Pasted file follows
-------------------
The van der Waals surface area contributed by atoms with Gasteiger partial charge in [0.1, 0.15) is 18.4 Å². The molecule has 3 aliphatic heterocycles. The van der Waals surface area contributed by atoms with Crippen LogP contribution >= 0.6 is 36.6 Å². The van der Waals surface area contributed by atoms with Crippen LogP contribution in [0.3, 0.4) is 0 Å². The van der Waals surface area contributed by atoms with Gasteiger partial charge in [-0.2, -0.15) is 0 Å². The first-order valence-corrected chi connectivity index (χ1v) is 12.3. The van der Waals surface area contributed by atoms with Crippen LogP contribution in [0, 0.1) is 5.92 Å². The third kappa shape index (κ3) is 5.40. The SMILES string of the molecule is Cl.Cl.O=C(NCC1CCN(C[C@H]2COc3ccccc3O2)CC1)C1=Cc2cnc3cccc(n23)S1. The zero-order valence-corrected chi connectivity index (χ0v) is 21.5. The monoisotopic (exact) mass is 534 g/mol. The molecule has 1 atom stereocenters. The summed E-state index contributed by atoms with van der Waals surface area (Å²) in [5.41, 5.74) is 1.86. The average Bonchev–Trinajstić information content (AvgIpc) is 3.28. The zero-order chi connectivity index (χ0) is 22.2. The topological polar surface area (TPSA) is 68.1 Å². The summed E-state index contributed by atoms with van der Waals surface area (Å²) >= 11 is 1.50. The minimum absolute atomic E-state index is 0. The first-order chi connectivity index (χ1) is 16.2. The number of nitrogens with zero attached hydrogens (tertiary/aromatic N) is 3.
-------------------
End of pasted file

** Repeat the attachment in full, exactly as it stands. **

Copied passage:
The van der Waals surface area contributed by atoms with Gasteiger partial charge in [0.1, 0.15) is 18.4 Å². The molecule has 3 aliphatic heterocycles. The van der Waals surface area contributed by atoms with Crippen LogP contribution >= 0.6 is 36.6 Å². The van der Waals surface area contributed by atoms with Crippen LogP contribution in [0.3, 0.4) is 0 Å². The van der Waals surface area contributed by atoms with Gasteiger partial charge in [-0.2, -0.15) is 0 Å². The first-order valence-corrected chi connectivity index (χ1v) is 12.3. The van der Waals surface area contributed by atoms with Crippen LogP contribution in [0, 0.1) is 5.92 Å². The third kappa shape index (κ3) is 5.40. The SMILES string of the molecule is Cl.Cl.O=C(NCC1CCN(C[C@H]2COc3ccccc3O2)CC1)C1=Cc2cnc3cccc(n23)S1. The zero-order valence-corrected chi connectivity index (χ0v) is 21.5. The monoisotopic (exact) mass is 534 g/mol. The molecule has 1 atom stereocenters. The summed E-state index contributed by atoms with van der Waals surface area (Å²) in [5.41, 5.74) is 1.86. The average Bonchev–Trinajstić information content (AvgIpc) is 3.28. The zero-order chi connectivity index (χ0) is 22.2. The topological polar surface area (TPSA) is 68.1 Å². The summed E-state index contributed by atoms with van der Waals surface area (Å²) >= 11 is 1.50. The minimum absolute atomic E-state index is 0. The first-order chi connectivity index (χ1) is 16.2. The number of nitrogens with zero attached hydrogens (tertiary/aromatic N) is 3.